Favorite Food: Seafood. If it swims I’ll eat it. Color: Scarlet red (on cars & front doors), Daffodil yellow because it signifies a new beginning & Ultramarine & Royal blue because they are rich & go with just about everything. Activity: I love to camp. For some odd reason I sleep well in a tent. I also love nature & discovering things (owls fly silently. It has something to do with their feathers & Screech owls really do screech). I am also afflicted with the male sports gene specifically the New York Ranger (ice hockey) mutation for which there is no known cure. I also watch international, multi-stage bike races (Tour de France, Gyro d’ Italia etc.), Premier League football (it’s not a dull as one would think) & Formula 1 racing because it is the ultimate expression in automotive technology. I’m also a cineaste. Places: The UK because it’s the most civilized country in the world & swamps because they’re primordial & I’ve written about, worked with & know a lot about alligators. I absolutely love them & am fascinated with & by them on a lot of different levels for a lot of fairly complicated reasons.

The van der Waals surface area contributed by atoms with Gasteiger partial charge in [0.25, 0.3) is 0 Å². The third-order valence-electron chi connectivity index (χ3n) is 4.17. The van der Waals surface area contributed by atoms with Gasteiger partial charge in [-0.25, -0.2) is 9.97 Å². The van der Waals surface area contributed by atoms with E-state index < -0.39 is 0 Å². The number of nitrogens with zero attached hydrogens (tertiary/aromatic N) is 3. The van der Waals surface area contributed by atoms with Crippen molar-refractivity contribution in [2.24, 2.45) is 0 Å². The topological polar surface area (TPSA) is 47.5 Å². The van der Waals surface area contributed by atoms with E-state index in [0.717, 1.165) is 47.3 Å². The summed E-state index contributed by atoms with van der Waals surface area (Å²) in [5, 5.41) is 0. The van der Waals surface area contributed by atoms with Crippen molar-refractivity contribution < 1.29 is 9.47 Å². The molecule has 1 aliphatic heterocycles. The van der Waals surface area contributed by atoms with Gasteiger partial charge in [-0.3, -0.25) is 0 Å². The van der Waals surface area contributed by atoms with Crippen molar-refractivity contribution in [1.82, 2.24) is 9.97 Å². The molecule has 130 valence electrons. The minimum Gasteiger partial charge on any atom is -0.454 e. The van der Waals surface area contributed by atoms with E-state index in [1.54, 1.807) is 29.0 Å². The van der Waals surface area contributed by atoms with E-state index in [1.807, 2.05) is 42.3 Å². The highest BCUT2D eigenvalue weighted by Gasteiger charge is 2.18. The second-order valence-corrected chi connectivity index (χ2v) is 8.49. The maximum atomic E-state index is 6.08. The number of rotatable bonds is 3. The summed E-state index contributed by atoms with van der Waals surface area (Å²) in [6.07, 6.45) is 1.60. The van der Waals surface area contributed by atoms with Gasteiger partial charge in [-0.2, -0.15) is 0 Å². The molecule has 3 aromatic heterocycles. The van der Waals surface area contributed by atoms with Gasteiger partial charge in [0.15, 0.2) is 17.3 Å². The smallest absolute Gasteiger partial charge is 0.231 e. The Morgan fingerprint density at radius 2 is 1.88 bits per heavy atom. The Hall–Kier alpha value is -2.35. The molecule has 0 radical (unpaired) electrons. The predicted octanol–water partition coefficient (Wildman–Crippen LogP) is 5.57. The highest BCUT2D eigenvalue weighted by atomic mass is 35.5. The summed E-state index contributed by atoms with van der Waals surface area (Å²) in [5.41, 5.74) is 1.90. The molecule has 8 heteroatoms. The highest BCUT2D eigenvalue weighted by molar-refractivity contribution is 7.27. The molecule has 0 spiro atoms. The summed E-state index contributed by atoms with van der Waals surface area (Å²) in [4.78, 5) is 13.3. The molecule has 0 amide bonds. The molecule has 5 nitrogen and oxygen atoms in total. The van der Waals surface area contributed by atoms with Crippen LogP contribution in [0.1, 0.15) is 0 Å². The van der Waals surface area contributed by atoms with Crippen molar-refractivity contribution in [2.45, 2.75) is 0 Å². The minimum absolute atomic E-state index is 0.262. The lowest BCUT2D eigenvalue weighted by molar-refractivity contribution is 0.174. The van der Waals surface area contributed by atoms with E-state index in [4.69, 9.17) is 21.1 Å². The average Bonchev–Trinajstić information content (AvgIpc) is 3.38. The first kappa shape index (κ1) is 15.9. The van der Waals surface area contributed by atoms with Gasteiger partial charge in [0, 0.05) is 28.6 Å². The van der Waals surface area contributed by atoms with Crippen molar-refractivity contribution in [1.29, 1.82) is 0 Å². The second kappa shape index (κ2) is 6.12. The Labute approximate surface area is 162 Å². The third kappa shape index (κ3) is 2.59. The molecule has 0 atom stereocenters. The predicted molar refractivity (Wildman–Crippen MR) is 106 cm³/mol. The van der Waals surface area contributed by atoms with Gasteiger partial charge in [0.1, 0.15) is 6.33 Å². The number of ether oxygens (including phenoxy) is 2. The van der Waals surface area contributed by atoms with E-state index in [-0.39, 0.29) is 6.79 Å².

5. What do you want your readers to remember about you?
“I have fought the good fight, I have finished my course, I have kept the faith” – 2 Timothy IV.
6. Do you have any works in progress? What are they?
I am currently working on the 7th book in “The Centurion Chronicles” series. Only 5 are live. I like to keep ahead. The research is brutal because for the most part I have to be historically accurate & all of the proper & place names are in Latin which I don’t speak. There are also a lot of moving parts in terms of how my main & supporting characters interact with each other & the situations I put them in.
7. If you could give one piece of advice about life, what would it be?
Follow your heart & have courage because dreams do come true.
Where you can find J.M.: